Eternal Sunshine of the Open Mind

Discussion in 'Off-Topic' started by ErnieM, Mar 18, 2013.

  1. ErnieM

    Thread Starter AAC Fanatic!

    Apr 24, 2011
    <minor brag> <begin low content>

    So I've been slowly working on a somewhat involved project for myself the past few months, giving it a bit of time here and there. January got nowhere until I found the USB voltage drive pin of the central PIC unconnected.

    Oops, my notes said it was done. I unconnected it and never noted such. Oh well.

    So for the past week I've been making some steady progress, although the I2C calls have been a bit wonky. Without any distinct pattern they would seem to occasionally hang.

    My only clue initially was it seemed to get worse when my real time clock spurts interrupt request at 32KHz: they are expected at 1Hz, but that shouldn't break the code. I adjusted the RTC back to 1Hz and the problem drifted into the background again.

    Tonight I had the board open and running an external A2D, and getting the I2C to work was kinda essential as that's how to talk to the A2D. But it was getting real wonky. Single stepping code was good, but free run and a the I2C would stall.

    Tracing the I2C code wasn't a simple option, it's pre-compiled library code so the debugger just wanders into assembly statements. Yuck.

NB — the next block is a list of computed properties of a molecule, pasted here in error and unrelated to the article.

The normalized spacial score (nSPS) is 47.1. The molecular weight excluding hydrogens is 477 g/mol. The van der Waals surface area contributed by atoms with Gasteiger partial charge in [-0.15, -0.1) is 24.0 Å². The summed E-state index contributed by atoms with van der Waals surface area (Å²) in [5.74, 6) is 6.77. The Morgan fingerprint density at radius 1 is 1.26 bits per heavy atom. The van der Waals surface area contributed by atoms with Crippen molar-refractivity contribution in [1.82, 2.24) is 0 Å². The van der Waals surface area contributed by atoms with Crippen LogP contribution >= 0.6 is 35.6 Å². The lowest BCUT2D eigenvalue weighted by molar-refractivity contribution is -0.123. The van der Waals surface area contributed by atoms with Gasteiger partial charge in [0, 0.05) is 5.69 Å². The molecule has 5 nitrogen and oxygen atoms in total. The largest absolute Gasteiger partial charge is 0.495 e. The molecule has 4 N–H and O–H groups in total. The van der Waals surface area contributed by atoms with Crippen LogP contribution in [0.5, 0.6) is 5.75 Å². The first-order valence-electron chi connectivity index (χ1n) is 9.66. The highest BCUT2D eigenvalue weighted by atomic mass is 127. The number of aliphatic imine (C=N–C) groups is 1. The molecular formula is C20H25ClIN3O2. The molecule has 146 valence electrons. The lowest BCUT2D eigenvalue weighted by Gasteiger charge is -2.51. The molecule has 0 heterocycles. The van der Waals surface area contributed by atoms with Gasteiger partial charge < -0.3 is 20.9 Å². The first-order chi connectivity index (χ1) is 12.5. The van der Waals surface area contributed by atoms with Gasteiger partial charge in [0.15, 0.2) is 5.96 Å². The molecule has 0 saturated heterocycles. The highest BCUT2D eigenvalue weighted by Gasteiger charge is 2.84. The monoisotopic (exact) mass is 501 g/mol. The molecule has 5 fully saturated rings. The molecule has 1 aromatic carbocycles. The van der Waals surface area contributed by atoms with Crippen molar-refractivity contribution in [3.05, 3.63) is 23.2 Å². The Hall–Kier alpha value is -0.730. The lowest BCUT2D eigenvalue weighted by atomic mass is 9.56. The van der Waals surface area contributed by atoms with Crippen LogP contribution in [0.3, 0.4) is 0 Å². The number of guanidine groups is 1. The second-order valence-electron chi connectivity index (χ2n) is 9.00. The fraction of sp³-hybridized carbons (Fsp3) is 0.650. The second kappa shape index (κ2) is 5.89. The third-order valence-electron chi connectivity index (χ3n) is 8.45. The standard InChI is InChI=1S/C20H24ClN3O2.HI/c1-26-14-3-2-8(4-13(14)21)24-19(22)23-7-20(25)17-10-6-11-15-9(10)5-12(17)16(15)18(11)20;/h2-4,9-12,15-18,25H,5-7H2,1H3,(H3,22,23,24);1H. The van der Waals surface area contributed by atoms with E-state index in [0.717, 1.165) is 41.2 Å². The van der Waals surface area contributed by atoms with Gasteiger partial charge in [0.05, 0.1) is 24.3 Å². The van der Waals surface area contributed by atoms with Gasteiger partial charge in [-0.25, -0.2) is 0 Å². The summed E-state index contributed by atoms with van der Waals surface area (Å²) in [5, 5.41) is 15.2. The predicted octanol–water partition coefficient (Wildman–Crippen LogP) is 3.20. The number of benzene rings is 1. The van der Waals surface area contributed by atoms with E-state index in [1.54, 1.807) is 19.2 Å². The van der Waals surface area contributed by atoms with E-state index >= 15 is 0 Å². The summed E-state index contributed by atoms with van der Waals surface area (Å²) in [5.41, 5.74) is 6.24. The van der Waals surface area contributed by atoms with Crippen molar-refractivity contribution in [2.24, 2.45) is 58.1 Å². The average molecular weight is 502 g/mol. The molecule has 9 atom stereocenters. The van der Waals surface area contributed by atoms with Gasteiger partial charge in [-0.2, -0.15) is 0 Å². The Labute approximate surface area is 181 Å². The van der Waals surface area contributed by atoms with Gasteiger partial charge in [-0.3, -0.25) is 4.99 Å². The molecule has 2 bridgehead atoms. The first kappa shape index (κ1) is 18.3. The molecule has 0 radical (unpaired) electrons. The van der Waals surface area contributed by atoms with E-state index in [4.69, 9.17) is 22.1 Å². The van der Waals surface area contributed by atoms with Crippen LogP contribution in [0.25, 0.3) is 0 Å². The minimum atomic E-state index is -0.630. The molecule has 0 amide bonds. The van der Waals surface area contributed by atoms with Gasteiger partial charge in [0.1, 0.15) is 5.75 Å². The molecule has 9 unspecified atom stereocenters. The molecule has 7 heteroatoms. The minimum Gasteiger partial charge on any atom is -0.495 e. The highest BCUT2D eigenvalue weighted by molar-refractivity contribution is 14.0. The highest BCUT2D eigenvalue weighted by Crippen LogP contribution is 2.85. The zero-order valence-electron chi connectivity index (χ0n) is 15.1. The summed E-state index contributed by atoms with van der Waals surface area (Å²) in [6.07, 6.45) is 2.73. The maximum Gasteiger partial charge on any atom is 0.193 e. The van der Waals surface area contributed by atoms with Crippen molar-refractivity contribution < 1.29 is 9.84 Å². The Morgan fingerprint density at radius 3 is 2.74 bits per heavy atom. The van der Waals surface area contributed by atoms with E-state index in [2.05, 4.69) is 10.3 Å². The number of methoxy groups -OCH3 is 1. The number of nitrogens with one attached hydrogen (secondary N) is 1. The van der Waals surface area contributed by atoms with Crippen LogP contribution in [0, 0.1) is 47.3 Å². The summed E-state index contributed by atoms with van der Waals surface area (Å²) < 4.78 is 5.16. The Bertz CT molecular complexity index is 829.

So I put a scope on the clock line mostly to make sure I had a good frequency: 100K, check. I was stepping thru the code to get a clock when I noticed a short pulse... many of them.

    Seems in between A2D readings (the only source of I2C transactions) I was getting pulses... and they were coming every 25mS.

    BINGO!!! 25mS if the keyboard scan time so I went to the interrupt routine that does that. Found a "latent defect," where I switched the port lines to inputs I also changed the ones I was unconcerned with to outputs.

    The fix was as simple as adding a "|" in front of the "="
  2. Brownout

    Well-Known Member

    Jan 10, 2012
    It's very satisfying to find a well concealed bug. My own PIC project is on track, thanks in part to the help you've generously provided.
    maxpower097 likes this.